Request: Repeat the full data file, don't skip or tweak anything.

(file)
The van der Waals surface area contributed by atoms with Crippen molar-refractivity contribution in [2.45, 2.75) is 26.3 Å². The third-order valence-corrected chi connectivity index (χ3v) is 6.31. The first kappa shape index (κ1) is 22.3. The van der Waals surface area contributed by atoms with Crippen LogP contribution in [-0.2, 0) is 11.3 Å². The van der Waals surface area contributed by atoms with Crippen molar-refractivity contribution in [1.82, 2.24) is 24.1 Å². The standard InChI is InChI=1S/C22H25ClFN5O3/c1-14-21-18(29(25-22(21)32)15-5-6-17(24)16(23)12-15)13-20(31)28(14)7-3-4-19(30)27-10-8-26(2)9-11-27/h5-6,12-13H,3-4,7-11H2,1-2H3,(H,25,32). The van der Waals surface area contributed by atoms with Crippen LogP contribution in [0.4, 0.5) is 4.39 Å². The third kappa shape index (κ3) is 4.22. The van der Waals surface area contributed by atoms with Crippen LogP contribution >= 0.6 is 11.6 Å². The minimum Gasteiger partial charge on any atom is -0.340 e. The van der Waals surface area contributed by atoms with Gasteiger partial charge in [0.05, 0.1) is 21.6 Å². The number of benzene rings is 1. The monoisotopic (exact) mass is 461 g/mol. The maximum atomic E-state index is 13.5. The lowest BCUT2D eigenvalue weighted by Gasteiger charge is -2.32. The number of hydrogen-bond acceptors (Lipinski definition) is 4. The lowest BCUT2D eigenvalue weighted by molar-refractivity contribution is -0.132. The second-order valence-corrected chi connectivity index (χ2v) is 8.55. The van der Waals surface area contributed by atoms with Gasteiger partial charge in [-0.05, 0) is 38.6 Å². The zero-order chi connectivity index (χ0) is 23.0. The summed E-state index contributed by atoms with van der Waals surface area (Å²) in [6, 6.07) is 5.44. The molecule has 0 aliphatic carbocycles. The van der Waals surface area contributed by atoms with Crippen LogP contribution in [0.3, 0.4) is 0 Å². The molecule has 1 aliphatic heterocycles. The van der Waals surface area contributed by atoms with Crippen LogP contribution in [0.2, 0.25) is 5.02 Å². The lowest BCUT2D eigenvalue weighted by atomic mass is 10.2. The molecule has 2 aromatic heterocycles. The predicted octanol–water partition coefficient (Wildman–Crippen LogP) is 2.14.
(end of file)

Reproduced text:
The van der Waals surface area contributed by atoms with Crippen molar-refractivity contribution in [2.45, 2.75) is 26.3 Å². The third-order valence-corrected chi connectivity index (χ3v) is 6.31. The first kappa shape index (κ1) is 22.3. The van der Waals surface area contributed by atoms with Crippen LogP contribution in [-0.2, 0) is 11.3 Å². The van der Waals surface area contributed by atoms with Crippen molar-refractivity contribution in [1.82, 2.24) is 24.1 Å². The standard InChI is InChI=1S/C22H25ClFN5O3/c1-14-21-18(29(25-22(21)32)15-5-6-17(24)16(23)12-15)13-20(31)28(14)7-3-4-19(30)27-10-8-26(2)9-11-27/h5-6,12-13H,3-4,7-11H2,1-2H3,(H,25,32). The van der Waals surface area contributed by atoms with Crippen LogP contribution in [0.4, 0.5) is 4.39 Å². The third kappa shape index (κ3) is 4.22. The van der Waals surface area contributed by atoms with Crippen LogP contribution >= 0.6 is 11.6 Å². The minimum Gasteiger partial charge on any atom is -0.340 e. The van der Waals surface area contributed by atoms with Gasteiger partial charge in [0.05, 0.1) is 21.6 Å². The number of benzene rings is 1. The monoisotopic (exact) mass is 461 g/mol. The maximum atomic E-state index is 13.5. The lowest BCUT2D eigenvalue weighted by Gasteiger charge is -2.32. The number of hydrogen-bond acceptors (Lipinski definition) is 4. The lowest BCUT2D eigenvalue weighted by molar-refractivity contribution is -0.132. The second-order valence-corrected chi connectivity index (χ2v) is 8.55. The van der Waals surface area contributed by atoms with Gasteiger partial charge in [-0.05, 0) is 38.6 Å². The zero-order chi connectivity index (χ0) is 23.0. The summed E-state index contributed by atoms with van der Waals surface area (Å²) in [6, 6.07) is 5.44. The molecule has 0 aliphatic carbocycles. The van der Waals surface area contributed by atoms with Crippen LogP contribution in [0.3, 0.4) is 0 Å². The molecule has 1 aliphatic heterocycles. The van der Waals surface area contributed by atoms with Crippen LogP contribution in [0.2, 0.25) is 5.02 Å². The lowest BCUT2D eigenvalue weighted by atomic mass is 10.2. The molecule has 2 aromatic heterocycles. The predicted octanol–water partition coefficient (Wildman–Crippen LogP) is 2.14.